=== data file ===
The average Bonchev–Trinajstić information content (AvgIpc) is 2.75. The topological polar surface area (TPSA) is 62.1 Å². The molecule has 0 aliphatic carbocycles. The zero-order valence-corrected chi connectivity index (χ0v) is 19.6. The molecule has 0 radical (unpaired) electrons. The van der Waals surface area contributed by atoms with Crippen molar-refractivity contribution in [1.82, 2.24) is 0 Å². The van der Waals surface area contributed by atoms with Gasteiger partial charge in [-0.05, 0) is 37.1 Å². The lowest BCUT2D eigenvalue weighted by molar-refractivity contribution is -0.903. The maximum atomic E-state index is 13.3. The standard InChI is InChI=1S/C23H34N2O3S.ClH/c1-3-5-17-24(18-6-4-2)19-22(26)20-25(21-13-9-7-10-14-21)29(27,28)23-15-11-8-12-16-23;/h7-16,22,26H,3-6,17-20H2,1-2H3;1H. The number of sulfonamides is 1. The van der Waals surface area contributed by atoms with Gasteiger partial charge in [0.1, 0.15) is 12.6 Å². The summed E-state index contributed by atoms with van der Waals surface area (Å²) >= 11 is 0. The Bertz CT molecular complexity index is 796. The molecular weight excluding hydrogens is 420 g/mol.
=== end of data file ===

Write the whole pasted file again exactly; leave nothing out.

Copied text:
The average Bonchev–Trinajstić information content (AvgIpc) is 2.75. The topological polar surface area (TPSA) is 62.1 Å². The molecule has 0 aliphatic carbocycles. The zero-order valence-corrected chi connectivity index (χ0v) is 19.6. The molecule has 0 radical (unpaired) electrons. The van der Waals surface area contributed by atoms with Crippen molar-refractivity contribution in [1.82, 2.24) is 0 Å². The van der Waals surface area contributed by atoms with Gasteiger partial charge in [-0.05, 0) is 37.1 Å². The lowest BCUT2D eigenvalue weighted by molar-refractivity contribution is -0.903. The maximum atomic E-state index is 13.3. The standard InChI is InChI=1S/C23H34N2O3S.ClH/c1-3-5-17-24(18-6-4-2)19-22(26)20-25(21-13-9-7-10-14-21)29(27,28)23-15-11-8-12-16-23;/h7-16,22,26H,3-6,17-20H2,1-2H3;1H. The number of sulfonamides is 1. The van der Waals surface area contributed by atoms with Gasteiger partial charge in [0.1, 0.15) is 12.6 Å². The summed E-state index contributed by atoms with van der Waals surface area (Å²) >= 11 is 0. The Bertz CT molecular complexity index is 796. The molecular weight excluding hydrogens is 420 g/mol.